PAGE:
Niasari’s filmmaking journey has taken a circuitous route. “When I was 17 years old, I was still finding myself in the world and I actually went to architecture school,” she says. “My mum either wanted me to be a doctor or a lawyer, but I wanted to go to art school. Mum felt architecture was more like a career, so that’s where I ended up.”

While studying at the University of Technology Sydney, Niasari attended a short film workshop in Wales run by professor, artist and architect Richard Goodwin, where she interviewed migrant residents of a commission housing block in Cardiff. “He was the first person in my life who said, ‘You could be a filmmaker,’ ” she says. “Architecture informs so much of how I write, in terms of moving through space, how it influences us and creates a narrative structure. I’m really grateful that I had that education.”

A string of documentary shorts followed, taking her from Wales to Beirut and on to Chile. Niasari studied a Master of Film and Television at the Victorian College of the Arts, where her eye shifted towards narrative shorts. She cast Manouchehr Farid, one of Iran’s biggest pre-Revolution stars, in her graduate short The Phoenix, his first role in 35 years. Winning the VCA New Voice Award, the film was also nominated for Best Australian Short Film at MIFF during her 2015 participation in the festival’s Accelerator Lab. That same year, she joined a workshop led by the late Palme d’Or-winning Iranian filmmaker Abbas Kiarostami in Barcelona. “He’s one of the greatest artists ever, and I’d looked up to him since I was a kid, so it was overwhelming,” she says.

Kiarostami encouraged her to explore her relationship with her father. “He planted a few seeds of curiosity about why he was the way he was and how you come to terms with that,” Niasari says. “I hadn’t thought about it in great depth until he encouraged me to.”

Niasari cast Ali’s Wedding lead and stand-up comedian Osamah Sami against type as a reflection of her father in Shayda. “I’ve been friends with him for about 10 years and I’ve always found him so endearingly charming and funny, so it was a real transformation,” Niasari says. “I was interested in finding the layers of the character that weren’t two-dimensional. I wanted the audience to feel some empathy for him. He has his own moral compass. The last thing in the world I wanted was to create a black and white antagonist.”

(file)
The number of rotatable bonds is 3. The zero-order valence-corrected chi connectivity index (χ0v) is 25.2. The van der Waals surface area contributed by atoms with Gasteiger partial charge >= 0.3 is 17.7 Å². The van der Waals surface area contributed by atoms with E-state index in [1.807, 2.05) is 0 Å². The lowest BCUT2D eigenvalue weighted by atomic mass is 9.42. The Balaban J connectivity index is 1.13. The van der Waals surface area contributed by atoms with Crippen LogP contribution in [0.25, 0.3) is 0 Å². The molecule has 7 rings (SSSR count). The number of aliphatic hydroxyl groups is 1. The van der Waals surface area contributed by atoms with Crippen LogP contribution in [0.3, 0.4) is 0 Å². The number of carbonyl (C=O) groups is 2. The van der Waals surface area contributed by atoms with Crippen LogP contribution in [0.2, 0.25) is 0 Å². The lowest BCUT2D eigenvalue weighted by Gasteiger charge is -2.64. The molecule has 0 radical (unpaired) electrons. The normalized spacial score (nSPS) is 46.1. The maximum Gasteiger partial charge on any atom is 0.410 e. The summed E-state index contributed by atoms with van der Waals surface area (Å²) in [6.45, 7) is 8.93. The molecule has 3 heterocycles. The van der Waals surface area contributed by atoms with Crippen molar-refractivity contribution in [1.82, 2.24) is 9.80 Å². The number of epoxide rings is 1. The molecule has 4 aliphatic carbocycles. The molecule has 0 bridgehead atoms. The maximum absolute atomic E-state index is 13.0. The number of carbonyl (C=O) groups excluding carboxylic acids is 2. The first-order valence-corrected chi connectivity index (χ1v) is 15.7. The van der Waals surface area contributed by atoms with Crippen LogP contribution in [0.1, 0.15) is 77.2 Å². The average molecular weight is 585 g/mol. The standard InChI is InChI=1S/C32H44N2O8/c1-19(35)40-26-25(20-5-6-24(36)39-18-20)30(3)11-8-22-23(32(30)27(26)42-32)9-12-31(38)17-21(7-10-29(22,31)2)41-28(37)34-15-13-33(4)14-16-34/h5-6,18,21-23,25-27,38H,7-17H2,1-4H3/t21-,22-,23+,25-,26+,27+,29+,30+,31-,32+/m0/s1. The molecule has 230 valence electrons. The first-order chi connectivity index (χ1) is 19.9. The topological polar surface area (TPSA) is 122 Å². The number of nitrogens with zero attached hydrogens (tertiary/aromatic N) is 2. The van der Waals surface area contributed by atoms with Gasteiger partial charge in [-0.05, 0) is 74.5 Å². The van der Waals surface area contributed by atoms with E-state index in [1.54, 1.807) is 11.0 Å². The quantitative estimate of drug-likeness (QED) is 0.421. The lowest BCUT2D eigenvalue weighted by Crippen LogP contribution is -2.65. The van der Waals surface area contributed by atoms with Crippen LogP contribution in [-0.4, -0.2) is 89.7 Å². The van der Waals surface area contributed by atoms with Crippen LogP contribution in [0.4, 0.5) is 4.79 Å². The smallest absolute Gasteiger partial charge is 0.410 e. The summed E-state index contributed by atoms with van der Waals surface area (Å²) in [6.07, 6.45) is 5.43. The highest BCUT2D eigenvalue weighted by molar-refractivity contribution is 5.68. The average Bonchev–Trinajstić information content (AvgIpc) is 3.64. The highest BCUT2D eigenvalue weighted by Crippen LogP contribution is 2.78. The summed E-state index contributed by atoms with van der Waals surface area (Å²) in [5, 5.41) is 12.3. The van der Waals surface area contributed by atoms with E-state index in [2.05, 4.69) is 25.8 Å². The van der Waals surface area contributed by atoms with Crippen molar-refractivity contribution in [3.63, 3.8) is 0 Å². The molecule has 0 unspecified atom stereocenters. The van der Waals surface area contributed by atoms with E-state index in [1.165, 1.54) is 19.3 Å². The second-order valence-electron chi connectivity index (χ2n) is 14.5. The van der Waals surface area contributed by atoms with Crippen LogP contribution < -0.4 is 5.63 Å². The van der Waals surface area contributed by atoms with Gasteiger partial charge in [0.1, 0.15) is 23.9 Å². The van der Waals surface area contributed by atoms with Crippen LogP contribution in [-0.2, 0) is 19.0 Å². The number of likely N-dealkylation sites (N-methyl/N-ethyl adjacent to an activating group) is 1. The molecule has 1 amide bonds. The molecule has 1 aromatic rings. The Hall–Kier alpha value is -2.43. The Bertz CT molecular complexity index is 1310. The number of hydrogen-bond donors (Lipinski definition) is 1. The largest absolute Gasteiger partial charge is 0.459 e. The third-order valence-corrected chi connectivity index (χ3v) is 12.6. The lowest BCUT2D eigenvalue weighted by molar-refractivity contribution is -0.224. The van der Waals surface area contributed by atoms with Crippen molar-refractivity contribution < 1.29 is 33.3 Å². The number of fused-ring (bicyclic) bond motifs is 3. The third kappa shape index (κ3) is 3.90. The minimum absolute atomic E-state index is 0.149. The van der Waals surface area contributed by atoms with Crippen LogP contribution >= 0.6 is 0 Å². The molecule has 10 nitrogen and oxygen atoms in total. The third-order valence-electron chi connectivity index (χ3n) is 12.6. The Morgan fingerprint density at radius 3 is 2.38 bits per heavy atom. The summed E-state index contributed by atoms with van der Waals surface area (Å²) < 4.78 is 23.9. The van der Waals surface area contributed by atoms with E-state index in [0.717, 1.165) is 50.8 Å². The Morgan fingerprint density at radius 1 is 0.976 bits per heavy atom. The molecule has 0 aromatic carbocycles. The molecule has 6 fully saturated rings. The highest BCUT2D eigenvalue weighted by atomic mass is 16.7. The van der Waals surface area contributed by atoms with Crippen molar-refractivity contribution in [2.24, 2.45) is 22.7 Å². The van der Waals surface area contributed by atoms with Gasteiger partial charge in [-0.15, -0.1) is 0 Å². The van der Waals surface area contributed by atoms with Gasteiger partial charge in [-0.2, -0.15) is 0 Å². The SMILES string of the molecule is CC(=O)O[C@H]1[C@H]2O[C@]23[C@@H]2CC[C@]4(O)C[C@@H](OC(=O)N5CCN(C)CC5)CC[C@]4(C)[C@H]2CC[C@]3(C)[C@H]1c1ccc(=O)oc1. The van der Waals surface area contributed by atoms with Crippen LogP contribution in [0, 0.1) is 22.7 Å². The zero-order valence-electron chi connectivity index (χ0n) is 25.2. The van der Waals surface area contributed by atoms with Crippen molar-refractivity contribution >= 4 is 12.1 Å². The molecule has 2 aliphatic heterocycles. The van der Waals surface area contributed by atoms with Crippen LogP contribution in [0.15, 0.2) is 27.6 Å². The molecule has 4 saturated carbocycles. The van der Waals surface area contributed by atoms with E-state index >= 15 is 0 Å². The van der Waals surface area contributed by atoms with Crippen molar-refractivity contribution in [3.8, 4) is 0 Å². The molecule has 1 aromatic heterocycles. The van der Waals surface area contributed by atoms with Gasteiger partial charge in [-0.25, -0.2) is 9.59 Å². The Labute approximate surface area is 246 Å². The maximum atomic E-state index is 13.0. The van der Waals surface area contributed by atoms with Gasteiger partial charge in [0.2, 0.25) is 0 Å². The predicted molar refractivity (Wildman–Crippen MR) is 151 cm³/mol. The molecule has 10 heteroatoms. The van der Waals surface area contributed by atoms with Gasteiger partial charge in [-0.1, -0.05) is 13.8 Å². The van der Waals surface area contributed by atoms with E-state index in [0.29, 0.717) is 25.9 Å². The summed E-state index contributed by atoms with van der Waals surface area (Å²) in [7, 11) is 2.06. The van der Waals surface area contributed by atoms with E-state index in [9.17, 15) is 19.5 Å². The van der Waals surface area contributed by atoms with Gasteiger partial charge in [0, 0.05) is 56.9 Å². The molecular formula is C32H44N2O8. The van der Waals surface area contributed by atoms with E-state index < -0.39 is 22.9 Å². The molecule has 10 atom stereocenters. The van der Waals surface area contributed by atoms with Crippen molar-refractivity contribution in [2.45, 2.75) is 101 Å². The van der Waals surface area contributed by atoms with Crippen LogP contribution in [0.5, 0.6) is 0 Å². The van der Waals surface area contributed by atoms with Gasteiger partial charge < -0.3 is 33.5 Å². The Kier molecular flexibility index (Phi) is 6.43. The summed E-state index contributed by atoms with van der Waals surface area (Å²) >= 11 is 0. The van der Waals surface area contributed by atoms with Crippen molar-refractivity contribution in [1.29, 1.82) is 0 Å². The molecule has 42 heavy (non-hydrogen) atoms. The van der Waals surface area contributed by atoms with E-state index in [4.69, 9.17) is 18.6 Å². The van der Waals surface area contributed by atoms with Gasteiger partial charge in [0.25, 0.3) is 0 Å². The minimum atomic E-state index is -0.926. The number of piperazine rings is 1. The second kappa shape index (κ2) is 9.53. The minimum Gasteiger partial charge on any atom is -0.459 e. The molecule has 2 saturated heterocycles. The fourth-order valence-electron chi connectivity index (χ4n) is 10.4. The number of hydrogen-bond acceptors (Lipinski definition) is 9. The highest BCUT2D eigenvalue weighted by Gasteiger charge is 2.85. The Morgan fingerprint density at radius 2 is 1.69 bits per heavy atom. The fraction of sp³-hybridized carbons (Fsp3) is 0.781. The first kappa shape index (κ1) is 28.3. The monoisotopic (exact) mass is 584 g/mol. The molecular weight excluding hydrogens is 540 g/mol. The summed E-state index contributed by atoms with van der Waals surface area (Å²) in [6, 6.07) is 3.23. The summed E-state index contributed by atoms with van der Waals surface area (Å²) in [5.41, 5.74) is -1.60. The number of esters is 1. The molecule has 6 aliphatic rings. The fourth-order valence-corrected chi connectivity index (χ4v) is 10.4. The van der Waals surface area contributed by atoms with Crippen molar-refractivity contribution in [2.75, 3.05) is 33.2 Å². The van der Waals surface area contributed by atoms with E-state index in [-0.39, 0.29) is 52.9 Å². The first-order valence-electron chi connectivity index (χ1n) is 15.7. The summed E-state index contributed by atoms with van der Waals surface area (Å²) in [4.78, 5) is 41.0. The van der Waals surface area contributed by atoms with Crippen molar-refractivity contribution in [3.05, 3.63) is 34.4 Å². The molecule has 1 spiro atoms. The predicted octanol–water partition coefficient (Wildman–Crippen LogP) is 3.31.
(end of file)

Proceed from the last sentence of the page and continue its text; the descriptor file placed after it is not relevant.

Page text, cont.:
While bringing the necessary shade to the role, Sami also brought light, Niasari says. “He was so beautiful to work with, because he would make me smile and that would break the tension.”

She hopes audiences will embrace the film. “It’s a love letter to mothers and daughters and having agency in one’s life,” she says. “Domestic violence plagues all societies and there needs to be more awareness and discussion about how people can feel protected within their communities as a whole, not just within a shelter.”

That includes educating young men. “I get moved the most when men see the film and have an emotional response, because I feel like that’s kind of where the change is happening, in understanding a woman’s experience from the inside out,” Niasari says. “Perhaps that’s gonna shift some behaviours here and there, but it’s a collective battle.”

Australia’s official nominee for next year’s Best International Feature Film Oscar, Shayda will be released on October 5, with the MIFF opening night slot feeling like a graduation. “The festival has been such a vital part of me coming into my own as a filmmaker,” Niasari says.

She danced to Persian music with Zahednia at the afterparty in State Library Victoria, with the great domed reading room lit up with Farsi calligraphy. “It felt like the city embraced us – never mind just my mother and I, but the Iranian community,” she says. “I had a lot of young filmmakers of colour coming up to me thanking me, feeling inspired and empowered to tell their story, and I hope Shayda can be that beacon.”

This article was first published in the print edition of The Saturday Paper on September 16, 2023 as "Poetry of renewal".